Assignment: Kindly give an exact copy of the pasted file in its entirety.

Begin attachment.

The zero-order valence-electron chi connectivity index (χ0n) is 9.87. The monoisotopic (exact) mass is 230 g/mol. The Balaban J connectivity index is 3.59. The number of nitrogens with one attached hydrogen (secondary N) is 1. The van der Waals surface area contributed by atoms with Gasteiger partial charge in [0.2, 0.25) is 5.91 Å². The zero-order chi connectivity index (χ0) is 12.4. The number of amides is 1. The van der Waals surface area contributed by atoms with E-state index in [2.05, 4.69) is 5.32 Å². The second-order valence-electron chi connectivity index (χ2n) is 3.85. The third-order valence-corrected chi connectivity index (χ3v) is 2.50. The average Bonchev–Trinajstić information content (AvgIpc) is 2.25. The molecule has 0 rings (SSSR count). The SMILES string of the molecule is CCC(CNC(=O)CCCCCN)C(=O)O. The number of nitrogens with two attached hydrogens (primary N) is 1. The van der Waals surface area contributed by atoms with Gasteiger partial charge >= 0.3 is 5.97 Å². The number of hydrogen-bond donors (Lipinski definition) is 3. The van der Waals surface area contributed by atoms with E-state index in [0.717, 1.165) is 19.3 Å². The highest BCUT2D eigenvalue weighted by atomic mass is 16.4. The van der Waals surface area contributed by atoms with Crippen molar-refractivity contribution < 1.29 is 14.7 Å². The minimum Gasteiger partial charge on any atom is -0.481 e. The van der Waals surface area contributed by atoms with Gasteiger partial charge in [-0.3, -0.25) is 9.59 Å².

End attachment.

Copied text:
The zero-order valence-electron chi connectivity index (χ0n) is 9.87. The monoisotopic (exact) mass is 230 g/mol. The Balaban J connectivity index is 3.59. The number of nitrogens with one attached hydrogen (secondary N) is 1. The van der Waals surface area contributed by atoms with Gasteiger partial charge in [0.2, 0.25) is 5.91 Å². The zero-order chi connectivity index (χ0) is 12.4. The number of amides is 1. The van der Waals surface area contributed by atoms with E-state index in [2.05, 4.69) is 5.32 Å². The second-order valence-electron chi connectivity index (χ2n) is 3.85. The third-order valence-corrected chi connectivity index (χ3v) is 2.50. The average Bonchev–Trinajstić information content (AvgIpc) is 2.25. The molecule has 0 rings (SSSR count). The SMILES string of the molecule is CCC(CNC(=O)CCCCCN)C(=O)O. The number of nitrogens with two attached hydrogens (primary N) is 1. The van der Waals surface area contributed by atoms with Gasteiger partial charge >= 0.3 is 5.97 Å². The number of hydrogen-bond donors (Lipinski definition) is 3. The van der Waals surface area contributed by atoms with E-state index in [0.717, 1.165) is 19.3 Å². The highest BCUT2D eigenvalue weighted by atomic mass is 16.4. The van der Waals surface area contributed by atoms with Crippen molar-refractivity contribution < 1.29 is 14.7 Å². The minimum Gasteiger partial charge on any atom is -0.481 e. The van der Waals surface area contributed by atoms with Gasteiger partial charge in [-0.3, -0.25) is 9.59 Å².